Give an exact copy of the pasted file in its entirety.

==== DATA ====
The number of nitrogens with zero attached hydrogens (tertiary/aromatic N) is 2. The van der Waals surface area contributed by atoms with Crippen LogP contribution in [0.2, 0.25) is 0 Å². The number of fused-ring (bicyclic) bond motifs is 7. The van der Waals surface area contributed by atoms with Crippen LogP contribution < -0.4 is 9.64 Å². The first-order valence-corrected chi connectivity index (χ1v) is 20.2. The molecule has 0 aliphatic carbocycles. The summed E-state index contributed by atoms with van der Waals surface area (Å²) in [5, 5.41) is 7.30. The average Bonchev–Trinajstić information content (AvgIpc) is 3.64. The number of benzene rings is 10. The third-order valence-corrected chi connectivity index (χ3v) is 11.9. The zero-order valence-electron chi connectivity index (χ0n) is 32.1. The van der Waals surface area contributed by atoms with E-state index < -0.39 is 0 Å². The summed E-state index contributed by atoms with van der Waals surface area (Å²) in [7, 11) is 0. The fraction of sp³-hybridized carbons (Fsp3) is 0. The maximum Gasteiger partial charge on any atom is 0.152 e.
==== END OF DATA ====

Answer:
The number of nitrogens with zero attached hydrogens (tertiary/aromatic N) is 2. The van der Waals surface area contributed by atoms with Crippen LogP contribution in [0.2, 0.25) is 0 Å². The number of fused-ring (bicyclic) bond motifs is 7. The van der Waals surface area contributed by atoms with Crippen LogP contribution < -0.4 is 9.64 Å². The first-order valence-corrected chi connectivity index (χ1v) is 20.2. The molecule has 0 aliphatic carbocycles. The summed E-state index contributed by atoms with van der Waals surface area (Å²) in [5, 5.41) is 7.30. The average Bonchev–Trinajstić information content (AvgIpc) is 3.64. The number of benzene rings is 10. The third-order valence-corrected chi connectivity index (χ3v) is 11.9. The zero-order valence-electron chi connectivity index (χ0n) is 32.1. The van der Waals surface area contributed by atoms with E-state index < -0.39 is 0 Å². The summed E-state index contributed by atoms with van der Waals surface area (Å²) in [7, 11) is 0. The fraction of sp³-hybridized carbons (Fsp3) is 0. The maximum Gasteiger partial charge on any atom is 0.152 e.